Disputes with customers can be costly, but a complaint that’s dealt with effectively can actually be an opportunity to help your business.
Through the power of social media, it’s easier than ever for an unhappy customer to cause real damage to your reputation. By approaching a complaint positively and looking at things from a customer’s perspective, you could identify an area for genuine improvement in your business.
Chances are, for every customer who complains, there are several others who are having the same problem but don’t bother saying anything about it.
How to reduce complaints
- Listen to every customer
- Know your responsibilities and the rights of your customers
- Use writer contracts or agreements where appropriate
- Provide clear terms and conditions
- Give timeframes and explain any delays
- Have a complaint-handling system in place and train staff to use it
- Appoint a complains officer to manage your complaint-handling process
- Make it easy for customers to provide feedback
- Track and record complaints so you can identify and fix recurring problems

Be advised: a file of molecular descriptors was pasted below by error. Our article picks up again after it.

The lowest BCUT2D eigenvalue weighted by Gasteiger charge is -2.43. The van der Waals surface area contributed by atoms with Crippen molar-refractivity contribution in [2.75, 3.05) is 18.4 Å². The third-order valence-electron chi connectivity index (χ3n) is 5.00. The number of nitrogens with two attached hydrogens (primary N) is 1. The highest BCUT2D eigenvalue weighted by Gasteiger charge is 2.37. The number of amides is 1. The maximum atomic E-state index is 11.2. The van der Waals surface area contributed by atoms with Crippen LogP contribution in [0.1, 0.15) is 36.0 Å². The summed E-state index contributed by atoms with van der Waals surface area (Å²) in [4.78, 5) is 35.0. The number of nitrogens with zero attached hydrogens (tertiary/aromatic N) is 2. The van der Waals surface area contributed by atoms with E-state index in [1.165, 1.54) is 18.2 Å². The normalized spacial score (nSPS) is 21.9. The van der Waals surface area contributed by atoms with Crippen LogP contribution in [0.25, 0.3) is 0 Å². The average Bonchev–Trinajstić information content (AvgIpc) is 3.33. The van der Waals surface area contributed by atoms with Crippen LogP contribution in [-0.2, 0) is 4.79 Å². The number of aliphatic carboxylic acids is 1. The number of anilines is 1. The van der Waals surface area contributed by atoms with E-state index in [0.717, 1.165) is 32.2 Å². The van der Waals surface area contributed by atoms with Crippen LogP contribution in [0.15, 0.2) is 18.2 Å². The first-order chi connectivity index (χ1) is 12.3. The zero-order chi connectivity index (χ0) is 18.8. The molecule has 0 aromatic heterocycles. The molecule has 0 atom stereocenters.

- If you sense a dispute from the outset, consider declining the business
How to handle complaints
The key to handling a complaint or dispute is to deal with it as promptly as possible. Even if it’s unclear whether you’ve done anything wrong, it may be better to resolve the issue when the customer is being reasonable. If a customer has taken to social media to complain, quickly get in touch and ask them to call or meet you in order to discuss their issue properly.
It may also be useful to set up a complaint-tracking database, where you can log the date, location, cause, and outcome of every complaint. Reviewing complaints over time can help identify a way to improve a particular aspect of your business, and highlight if a particular staff member or third party provider is associated with most of the complaints.
Remember to keep a record of all correspondence in case the complaint escalates and a regulator or lawyer has to get involved later on.
While you can invest in complaint-tracking software, conduct customer satisfaction surveys or hire a mystery shopper to test your customer service, there are also a range of free resources available to help you deal with complaints.
Check if your industry body has set up a code of conduct that can help guide you, and whether your industry has a prescribed complaint form you must use instead of drawing up your own.
If you’re in the retail industry, download the free MyShopRights app, which provides a quick way to check the rights of both you and your customers.
This content was provided by Consumer Affairs Victoria. For more information click here.